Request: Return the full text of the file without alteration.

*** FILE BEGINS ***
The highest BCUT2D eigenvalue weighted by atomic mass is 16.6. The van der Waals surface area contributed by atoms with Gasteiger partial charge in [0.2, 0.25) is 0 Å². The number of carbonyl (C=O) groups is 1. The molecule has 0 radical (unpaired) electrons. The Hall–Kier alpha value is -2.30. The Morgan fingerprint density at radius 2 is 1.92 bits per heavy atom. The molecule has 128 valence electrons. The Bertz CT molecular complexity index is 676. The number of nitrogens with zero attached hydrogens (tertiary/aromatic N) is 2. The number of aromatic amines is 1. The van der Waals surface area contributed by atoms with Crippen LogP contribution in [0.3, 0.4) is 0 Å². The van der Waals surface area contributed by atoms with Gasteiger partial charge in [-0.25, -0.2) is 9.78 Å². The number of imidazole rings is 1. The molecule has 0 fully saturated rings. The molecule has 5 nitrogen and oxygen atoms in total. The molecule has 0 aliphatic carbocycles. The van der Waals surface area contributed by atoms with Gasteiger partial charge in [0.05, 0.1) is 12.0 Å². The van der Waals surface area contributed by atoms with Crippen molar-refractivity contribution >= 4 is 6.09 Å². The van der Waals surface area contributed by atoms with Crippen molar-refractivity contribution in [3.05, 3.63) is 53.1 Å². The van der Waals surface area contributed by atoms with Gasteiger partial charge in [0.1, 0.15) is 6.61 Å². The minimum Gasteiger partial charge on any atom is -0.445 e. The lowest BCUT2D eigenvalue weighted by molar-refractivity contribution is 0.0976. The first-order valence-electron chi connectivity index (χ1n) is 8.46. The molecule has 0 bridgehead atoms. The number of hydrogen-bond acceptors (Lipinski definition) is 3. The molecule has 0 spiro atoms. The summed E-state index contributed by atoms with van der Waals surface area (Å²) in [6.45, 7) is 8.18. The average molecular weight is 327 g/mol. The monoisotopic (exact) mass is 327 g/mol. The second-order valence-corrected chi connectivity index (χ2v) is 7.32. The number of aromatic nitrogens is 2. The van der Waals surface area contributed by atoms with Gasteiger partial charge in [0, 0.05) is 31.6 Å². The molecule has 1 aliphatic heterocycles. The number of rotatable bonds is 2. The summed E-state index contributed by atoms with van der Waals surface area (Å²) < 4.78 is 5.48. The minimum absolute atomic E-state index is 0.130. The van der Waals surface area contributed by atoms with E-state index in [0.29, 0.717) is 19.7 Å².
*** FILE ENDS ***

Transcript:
The highest BCUT2D eigenvalue weighted by atomic mass is 16.6. The van der Waals surface area contributed by atoms with Gasteiger partial charge in [0.2, 0.25) is 0 Å². The number of carbonyl (C=O) groups is 1. The molecule has 0 radical (unpaired) electrons. The Hall–Kier alpha value is -2.30. The Morgan fingerprint density at radius 2 is 1.92 bits per heavy atom. The molecule has 128 valence electrons. The Bertz CT molecular complexity index is 676. The number of nitrogens with zero attached hydrogens (tertiary/aromatic N) is 2. The number of aromatic amines is 1. The van der Waals surface area contributed by atoms with Crippen LogP contribution in [0.3, 0.4) is 0 Å². The van der Waals surface area contributed by atoms with Gasteiger partial charge in [-0.25, -0.2) is 9.78 Å². The number of imidazole rings is 1. The molecule has 0 fully saturated rings. The molecule has 5 nitrogen and oxygen atoms in total. The molecule has 0 aliphatic carbocycles. The van der Waals surface area contributed by atoms with Gasteiger partial charge in [0.05, 0.1) is 12.0 Å². The van der Waals surface area contributed by atoms with Crippen molar-refractivity contribution >= 4 is 6.09 Å². The van der Waals surface area contributed by atoms with Crippen molar-refractivity contribution in [3.05, 3.63) is 53.1 Å². The van der Waals surface area contributed by atoms with Gasteiger partial charge in [0.1, 0.15) is 6.61 Å². The minimum Gasteiger partial charge on any atom is -0.445 e. The lowest BCUT2D eigenvalue weighted by molar-refractivity contribution is 0.0976. The first-order valence-electron chi connectivity index (χ1n) is 8.46. The molecule has 0 bridgehead atoms. The number of hydrogen-bond acceptors (Lipinski definition) is 3. The molecule has 0 spiro atoms. The summed E-state index contributed by atoms with van der Waals surface area (Å²) in [6.45, 7) is 8.18. The average molecular weight is 327 g/mol. The monoisotopic (exact) mass is 327 g/mol. The second-order valence-corrected chi connectivity index (χ2v) is 7.32. The number of aromatic nitrogens is 2. The van der Waals surface area contributed by atoms with Gasteiger partial charge in [0, 0.05) is 31.6 Å². The molecule has 1 aliphatic heterocycles. The number of rotatable bonds is 2. The summed E-state index contributed by atoms with van der Waals surface area (Å²) < 4.78 is 5.48. The minimum absolute atomic E-state index is 0.130. The van der Waals surface area contributed by atoms with E-state index in [0.29, 0.717) is 19.7 Å².